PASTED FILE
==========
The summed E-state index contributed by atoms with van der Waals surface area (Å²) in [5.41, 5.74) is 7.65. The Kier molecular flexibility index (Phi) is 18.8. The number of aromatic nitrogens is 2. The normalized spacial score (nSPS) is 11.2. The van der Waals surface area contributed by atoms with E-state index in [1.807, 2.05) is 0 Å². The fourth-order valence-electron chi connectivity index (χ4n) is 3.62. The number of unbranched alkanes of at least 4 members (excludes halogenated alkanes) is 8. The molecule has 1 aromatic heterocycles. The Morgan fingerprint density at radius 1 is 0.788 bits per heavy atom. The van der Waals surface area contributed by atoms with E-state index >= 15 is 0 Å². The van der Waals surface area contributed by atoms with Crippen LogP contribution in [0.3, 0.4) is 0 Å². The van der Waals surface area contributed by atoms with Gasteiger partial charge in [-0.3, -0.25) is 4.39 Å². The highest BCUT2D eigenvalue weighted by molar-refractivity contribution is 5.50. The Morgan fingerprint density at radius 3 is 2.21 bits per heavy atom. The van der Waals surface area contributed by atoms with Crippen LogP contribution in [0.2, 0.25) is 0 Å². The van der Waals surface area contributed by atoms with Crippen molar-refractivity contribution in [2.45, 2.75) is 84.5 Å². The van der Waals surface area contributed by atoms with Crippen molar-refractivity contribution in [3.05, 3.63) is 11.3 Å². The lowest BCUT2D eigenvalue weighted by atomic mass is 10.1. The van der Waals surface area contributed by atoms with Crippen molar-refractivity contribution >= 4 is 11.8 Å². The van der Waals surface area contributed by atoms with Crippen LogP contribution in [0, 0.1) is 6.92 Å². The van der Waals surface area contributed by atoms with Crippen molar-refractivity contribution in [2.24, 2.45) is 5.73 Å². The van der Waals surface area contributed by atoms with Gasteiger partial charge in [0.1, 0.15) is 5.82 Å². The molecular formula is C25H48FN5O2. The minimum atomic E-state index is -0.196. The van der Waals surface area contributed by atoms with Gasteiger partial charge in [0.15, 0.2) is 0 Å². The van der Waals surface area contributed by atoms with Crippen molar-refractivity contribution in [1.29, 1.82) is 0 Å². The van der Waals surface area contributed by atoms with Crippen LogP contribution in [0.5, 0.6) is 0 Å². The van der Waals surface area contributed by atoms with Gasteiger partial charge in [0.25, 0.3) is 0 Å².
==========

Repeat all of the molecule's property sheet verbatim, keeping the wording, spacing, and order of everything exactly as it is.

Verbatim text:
The summed E-state index contributed by atoms with van der Waals surface area (Å²) in [5.41, 5.74) is 7.65. The Kier molecular flexibility index (Phi) is 18.8. The number of aromatic nitrogens is 2. The normalized spacial score (nSPS) is 11.2. The van der Waals surface area contributed by atoms with E-state index in [1.807, 2.05) is 0 Å². The fourth-order valence-electron chi connectivity index (χ4n) is 3.62. The number of unbranched alkanes of at least 4 members (excludes halogenated alkanes) is 8. The molecule has 1 aromatic heterocycles. The Morgan fingerprint density at radius 1 is 0.788 bits per heavy atom. The van der Waals surface area contributed by atoms with E-state index >= 15 is 0 Å². The van der Waals surface area contributed by atoms with Crippen LogP contribution in [0.3, 0.4) is 0 Å². The van der Waals surface area contributed by atoms with Gasteiger partial charge in [-0.3, -0.25) is 4.39 Å². The highest BCUT2D eigenvalue weighted by molar-refractivity contribution is 5.50. The Morgan fingerprint density at radius 3 is 2.21 bits per heavy atom. The van der Waals surface area contributed by atoms with Crippen LogP contribution in [0.2, 0.25) is 0 Å². The van der Waals surface area contributed by atoms with Crippen molar-refractivity contribution in [2.45, 2.75) is 84.5 Å². The van der Waals surface area contributed by atoms with Crippen molar-refractivity contribution in [3.05, 3.63) is 11.3 Å². The lowest BCUT2D eigenvalue weighted by atomic mass is 10.1. The van der Waals surface area contributed by atoms with Crippen molar-refractivity contribution >= 4 is 11.8 Å². The van der Waals surface area contributed by atoms with Crippen LogP contribution in [0, 0.1) is 6.92 Å². The van der Waals surface area contributed by atoms with Crippen molar-refractivity contribution in [2.24, 2.45) is 5.73 Å². The van der Waals surface area contributed by atoms with Gasteiger partial charge in [0.1, 0.15) is 5.82 Å². The molecular formula is C25H48FN5O2. The minimum atomic E-state index is -0.196. The van der Waals surface area contributed by atoms with Gasteiger partial charge in [0.15, 0.2) is 0 Å². The van der Waals surface area contributed by atoms with Crippen molar-refractivity contribution in [1.29, 1.82) is 0 Å². The van der Waals surface area contributed by atoms with Crippen LogP contribution in [0.5, 0.6) is 0 Å². The van der Waals surface area contributed by atoms with Gasteiger partial charge in [0.25, 0.3) is 0 Å².